In the process of the present invention gels of acrylonitrile containing polymer, such as styrene-acrylonitrile copolymer or α-methylstyrene-acrylonitrile copolymer gels are blended with the graft ABS polymer and polycarbonate by mechanical blending following a first gelation step of compounding the rigid polymer with a polyepoxide and an acid to form gels. The rigid acrylonitrile polymers may be based on one or more of the following: acrylonitrile or substituted acrylonitrile either alone or in combination with monovinylaromatic compounds, methacrylic acid esters of C1 -C4 aliphatic alcohols, and imidized maleic anhydride derivatives which are unsubstituted or substituted with an alkyl or aryl group. Examples of these rigid acrylonitrile copolymers which may be compounded with the polyepoxide and then blended with the ABS graft polymer and the polycarbonate resin include copolymers of acrylonitrile or substituted acrylonitrile with one or more of the C1 -C4 acrylates, styrene, and/or α-methylstyrene, and the like. Preferably the acrylonitrile copolymer comprises at least 19% by weight, more preferably 5% by weight, and most preferably at least 10% by weight acrylonitrile monomer based on the amount to react in the presence of acid during compounding to form the acrylonitrile polymer gels. Such acrylonitrile polymers may be prepared by emulsion, bulk, suspension, bulk-suspension or solution polymerization methods which are well known in the art. Such acrylonitrile copolymers may also be rubber modified, for example, ABS, AES and ASA resins. Preferably, the rigid acrylonitrile polymers comprise less than 1 percent by weight rubber based on the total weight of acrylonitrile polymer, and more preferably free of rubber.
In a preferred embodiment of the invention, the ABS resin contains at least 70 wt % of the diene rubber backbone and little or no free rigid polymers or copolymers are included in the molding composition. In an alternative preferred embodiment, the ABS resin contains at least 50 wt % of the diene rubber backbone. The present compositions also contain a polycarbonate component. Polycarbonates are derived from the reaction of carbonic acid derivatives with aromatic, aliphatic, or mixed diols. They may be produced by the reaction of phosgene with a diol in the presence of an appropriate hydrogen chloride receptor or by a melt transesterification reaction between the diol and a carbonate ester. Polycarbonate can be made from a wide variety of starting materials, however, the principal polycarbonate produced commercially and preferred herein is bisphenol A polycarbonate, a polycarbonate made by reacting bisphenol A with phosgene by condensation. Also preferred are blends of bisphenol A polycarbonate with homopolymers and/or copolymers of brominated bisphenol A polycarbonate.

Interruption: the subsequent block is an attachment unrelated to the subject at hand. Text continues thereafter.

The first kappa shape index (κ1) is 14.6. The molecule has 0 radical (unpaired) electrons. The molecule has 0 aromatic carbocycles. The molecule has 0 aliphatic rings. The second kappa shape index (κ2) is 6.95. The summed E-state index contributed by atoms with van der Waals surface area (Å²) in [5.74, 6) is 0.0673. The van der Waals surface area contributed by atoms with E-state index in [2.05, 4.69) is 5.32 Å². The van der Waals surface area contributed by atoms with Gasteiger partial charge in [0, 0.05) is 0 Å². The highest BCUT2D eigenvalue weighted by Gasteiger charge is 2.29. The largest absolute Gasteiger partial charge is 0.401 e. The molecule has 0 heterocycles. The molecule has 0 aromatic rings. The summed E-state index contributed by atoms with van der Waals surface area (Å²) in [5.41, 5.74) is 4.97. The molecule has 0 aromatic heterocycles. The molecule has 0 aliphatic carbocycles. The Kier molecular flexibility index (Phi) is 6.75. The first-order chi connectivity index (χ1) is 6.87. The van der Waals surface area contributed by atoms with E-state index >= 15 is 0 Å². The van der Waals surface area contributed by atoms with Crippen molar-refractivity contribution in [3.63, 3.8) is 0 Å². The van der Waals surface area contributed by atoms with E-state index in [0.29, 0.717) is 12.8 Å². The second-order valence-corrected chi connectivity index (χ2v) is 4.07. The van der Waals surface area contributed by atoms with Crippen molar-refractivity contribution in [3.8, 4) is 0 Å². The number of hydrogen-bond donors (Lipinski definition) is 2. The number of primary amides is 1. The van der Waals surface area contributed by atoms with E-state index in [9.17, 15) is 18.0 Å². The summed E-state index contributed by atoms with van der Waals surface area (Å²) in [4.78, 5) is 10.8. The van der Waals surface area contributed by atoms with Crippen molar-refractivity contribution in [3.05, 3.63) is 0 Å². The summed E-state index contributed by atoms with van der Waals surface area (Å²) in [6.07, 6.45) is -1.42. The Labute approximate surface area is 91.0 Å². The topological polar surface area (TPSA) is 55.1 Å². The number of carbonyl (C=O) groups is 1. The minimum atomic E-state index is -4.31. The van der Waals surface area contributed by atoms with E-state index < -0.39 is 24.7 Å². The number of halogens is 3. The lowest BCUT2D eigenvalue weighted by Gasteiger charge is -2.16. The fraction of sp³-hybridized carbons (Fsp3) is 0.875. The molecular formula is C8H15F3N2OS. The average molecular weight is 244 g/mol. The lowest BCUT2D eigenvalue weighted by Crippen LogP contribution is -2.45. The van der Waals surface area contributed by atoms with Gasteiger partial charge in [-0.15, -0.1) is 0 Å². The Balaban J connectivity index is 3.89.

For a more complete discussion of the chemistry of polycarbonates, one may refer to Kirk-Othmer Encyclopedia of Chemical Technology, Third Edition (1982) Vol. 18, pp. 479-494. This article, by D. W. Fox, is incorporated by reference in its entirety.
The present compositions also include a poly(epoxide) component which preferably comprises a diepoxide. Various diepoxides which are useful in the present invention are described in U.S. Pat. No. 2,890,209. The diepoxides may be prepared by the catalytic esterification of 3,4-epoxycyclo-hexylmethyl 3,4-epoxycyclohexanecarboxylates and have the general formula: ##STR4## wherein R1, R2, R3, R4, R5, and R6 represent members selected from the group consisting of hydrogen and lower alkyl groups containing one to four carbon atoms. When any of R1 through R6 represent alkyl groups and particularly the lower alkyl groups, a preferred class of diepoxides are those wherein the total number of carbon atoms contained in the alkyl groups does not exceed twelve. A particularly preferred class of compounds represented by the general formula above are those wherein R1 through R6 represent members selected from the group consisting of hydrogen and methyl groups. Polymers and particularly the homopolymers made from diepoxide monomers and mixtures thereof having not more than three alkyl substituents per carbocyclic ring are preferred.